In this article of the Perl Tutorial we are going to learn about hashes, one of the powerful parts of Perl.

Some times called associative arrays, dictionaries, or maps; hashes are one of the data structures available in Perl.

A hash is an un-ordered group of key-value pairs. The keys are unique strings. The values are scalar values. Each value can be either a number, a string, or a reference. We'll learn about references later.

Hashes, like other Perl variables, are declared using the my keyword. The variable name is preceded by the percentage (%) sign.

It's a little mnemonic trick to help you remind about the key-value structure.

Some people think that hashed are like arrays (the old name 'associative array' also indicates this, and in some other languages, such as PHP, there is no difference between arrays and hashes.), but there are two major differences between arrays and hashes. Arrays are ordered, and you access an element of an array using its numerical index. Hashes are un-ordered and you access a value using a key which is a string.

Each hash key is associated with a single value and the keys are all unique inside a single hash structure. That means no repetitive keys are allowed. (If you really, really want to have more than one values for a key, you'll will need to wait a bit till we reach the references.)

Let's see some code now:

Create an empty hash

my %color_of;

Insert a key-value pair into a hash

In this case 'apple' is the key and 'red' is the associated value.

$color_of{'apple'} = 'red';

You can also use a variable instead of the key and then you don't need to put the variable in quotes:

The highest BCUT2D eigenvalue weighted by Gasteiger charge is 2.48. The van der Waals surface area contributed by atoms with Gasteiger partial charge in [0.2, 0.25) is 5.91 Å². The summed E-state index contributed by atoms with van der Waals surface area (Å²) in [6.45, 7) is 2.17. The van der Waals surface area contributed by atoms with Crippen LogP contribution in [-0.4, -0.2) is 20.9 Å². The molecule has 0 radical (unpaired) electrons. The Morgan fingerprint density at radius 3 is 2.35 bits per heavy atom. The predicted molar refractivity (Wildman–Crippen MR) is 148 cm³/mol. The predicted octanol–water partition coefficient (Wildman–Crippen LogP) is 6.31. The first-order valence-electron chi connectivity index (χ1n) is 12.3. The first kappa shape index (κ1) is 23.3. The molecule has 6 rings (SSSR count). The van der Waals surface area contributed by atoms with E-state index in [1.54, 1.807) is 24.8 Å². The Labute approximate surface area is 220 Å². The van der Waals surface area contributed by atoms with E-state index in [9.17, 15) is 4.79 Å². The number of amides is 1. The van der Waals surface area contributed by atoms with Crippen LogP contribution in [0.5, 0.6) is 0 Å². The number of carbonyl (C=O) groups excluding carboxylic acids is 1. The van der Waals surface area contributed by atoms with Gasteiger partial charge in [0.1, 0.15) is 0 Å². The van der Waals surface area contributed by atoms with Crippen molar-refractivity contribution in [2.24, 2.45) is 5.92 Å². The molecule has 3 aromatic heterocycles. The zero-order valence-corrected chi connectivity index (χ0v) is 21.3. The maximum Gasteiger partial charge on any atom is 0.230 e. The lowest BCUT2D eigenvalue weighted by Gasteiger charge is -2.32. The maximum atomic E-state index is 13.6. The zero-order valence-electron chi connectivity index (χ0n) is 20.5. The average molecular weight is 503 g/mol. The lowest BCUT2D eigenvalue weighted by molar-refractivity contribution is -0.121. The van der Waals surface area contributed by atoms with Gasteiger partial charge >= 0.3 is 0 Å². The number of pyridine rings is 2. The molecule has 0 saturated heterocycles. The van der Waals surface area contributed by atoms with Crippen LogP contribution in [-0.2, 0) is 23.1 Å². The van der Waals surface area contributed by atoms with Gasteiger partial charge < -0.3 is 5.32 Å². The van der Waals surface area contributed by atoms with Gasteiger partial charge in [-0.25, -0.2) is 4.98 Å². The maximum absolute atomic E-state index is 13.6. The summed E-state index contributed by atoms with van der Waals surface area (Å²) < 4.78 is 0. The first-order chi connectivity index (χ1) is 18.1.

my $fruit = 'apple';
$color_of{$fruit} = 'red';

Actually, if the key is a simple string, you could leave out the quotes even when you use the string directly:

$color_of{apple} = 'red';

As you can see above, when accessing a specific key-value pair, we used the $ sign (and not the % sign) because we are accessing a single value which is a scalar. The key is placed in curly braces.

Fetch an element of a hash

Quite similar to the way we inserted an element, we can also fetch the value of an element.

print $color_of{apple};

If the key does not exist, the hash will return an undef, and if warnings are enabled, as they should be, then we'll get a warning about uninitialized value.

print $color_of{orange};

Let's a few more key-value pairs to the hash:

$color_of{orange} = "orange";
$color_of{grape} = "purple";

Initialize a hash with values

We could have instantiated the variable with the key-value pairs simultaneous passing to the hash a list of key-value pairs:

my %color_of = (
    "apple"  => "red",
    "orange" => "orange",
    "grape"  => "purple",
);

=> is called the fat arrow or fat comma, and it is used to indicate pairs of elements. The first name, fat arrow, will be clear once we see the the other, thinner arrow (->) used in Perl. The name fat comma comes from the fact that these arrows are basically the same as commas. So we could have written this too:

my %color_of = (
    "apple",  "red",
    "orange", "orange",
    "grape",  "purple",
);

Actually, the fat comma allows you to leave out the quotes on the left-hand side making the code cleaner and more readable.

my %color_of = (
    apple  => "red",
    orange => "orange",
    grape  => "purple",
);

Assignment to a hash element

Let's see what happens when we assign another value to an existing key:

$color_of{apple} = "green";
print $color_of{apple};     # green

The assignment changed the value associated with the apple key. Remember, keys are unique and each key has a single value.

Iterating over hashes

In order to access a value in a hash you need to know the key. When the keys of a hash are not pre-defined values you can use the keys function to get the list of keys. Then you can iterate over those keys:

my @fruits = keys %color_of;
for my $fruit (@fruits) {
    print "The color of '$fruit' is $color_of{$fruit}\n";
}

You don't even need to use the temporary variable @fruits, you can iterate over directly the return values of the keys function:

for my $fruit (keys %color_of) {
    print "The color of '$fruit' is $color_of{$fruit}\n";
}

The size of a hash

When we say the size of a hash, usually we mean the number of key-value pairs. You can get it by placing the keys function in scalar context.

print scalar keys %hash;

Thanks

The first edition of this article was written by Felipe da Veiga Leprevost who also makes the Portuguese translation of the Perl Maven articles.